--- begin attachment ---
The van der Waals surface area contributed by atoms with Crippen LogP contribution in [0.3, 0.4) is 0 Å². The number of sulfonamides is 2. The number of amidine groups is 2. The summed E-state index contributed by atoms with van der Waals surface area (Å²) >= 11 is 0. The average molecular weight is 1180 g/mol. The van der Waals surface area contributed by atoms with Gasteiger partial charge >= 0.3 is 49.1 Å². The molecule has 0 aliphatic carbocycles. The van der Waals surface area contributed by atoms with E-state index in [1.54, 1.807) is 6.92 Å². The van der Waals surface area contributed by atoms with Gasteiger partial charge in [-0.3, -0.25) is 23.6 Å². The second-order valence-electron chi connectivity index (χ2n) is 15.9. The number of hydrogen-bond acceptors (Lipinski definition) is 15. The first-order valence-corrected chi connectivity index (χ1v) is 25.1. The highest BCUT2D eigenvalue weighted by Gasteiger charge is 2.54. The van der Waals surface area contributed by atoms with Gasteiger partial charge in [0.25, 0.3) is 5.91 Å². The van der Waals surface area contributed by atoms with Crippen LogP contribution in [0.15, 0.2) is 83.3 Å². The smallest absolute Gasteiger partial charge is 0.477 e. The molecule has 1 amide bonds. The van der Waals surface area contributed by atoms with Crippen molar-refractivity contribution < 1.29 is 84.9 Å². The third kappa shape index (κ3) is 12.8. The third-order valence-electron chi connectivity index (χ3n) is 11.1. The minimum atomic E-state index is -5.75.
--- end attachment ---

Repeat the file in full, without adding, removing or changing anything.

The van der Waals surface area contributed by atoms with Crippen LogP contribution in [0.3, 0.4) is 0 Å². The number of sulfonamides is 2. The number of amidine groups is 2. The summed E-state index contributed by atoms with van der Waals surface area (Å²) >= 11 is 0. The average molecular weight is 1180 g/mol. The van der Waals surface area contributed by atoms with Gasteiger partial charge >= 0.3 is 49.1 Å². The molecule has 0 aliphatic carbocycles. The van der Waals surface area contributed by atoms with E-state index in [1.54, 1.807) is 6.92 Å². The van der Waals surface area contributed by atoms with Gasteiger partial charge in [-0.3, -0.25) is 23.6 Å². The second-order valence-electron chi connectivity index (χ2n) is 15.9. The number of hydrogen-bond acceptors (Lipinski definition) is 15. The first-order valence-corrected chi connectivity index (χ1v) is 25.1. The highest BCUT2D eigenvalue weighted by Gasteiger charge is 2.54. The van der Waals surface area contributed by atoms with Gasteiger partial charge in [0.25, 0.3) is 5.91 Å². The van der Waals surface area contributed by atoms with Crippen LogP contribution in [0.15, 0.2) is 83.3 Å². The smallest absolute Gasteiger partial charge is 0.477 e. The molecule has 1 amide bonds. The van der Waals surface area contributed by atoms with Crippen molar-refractivity contribution < 1.29 is 84.9 Å². The third kappa shape index (κ3) is 12.8. The third-order valence-electron chi connectivity index (χ3n) is 11.1. The minimum atomic E-state index is -5.75.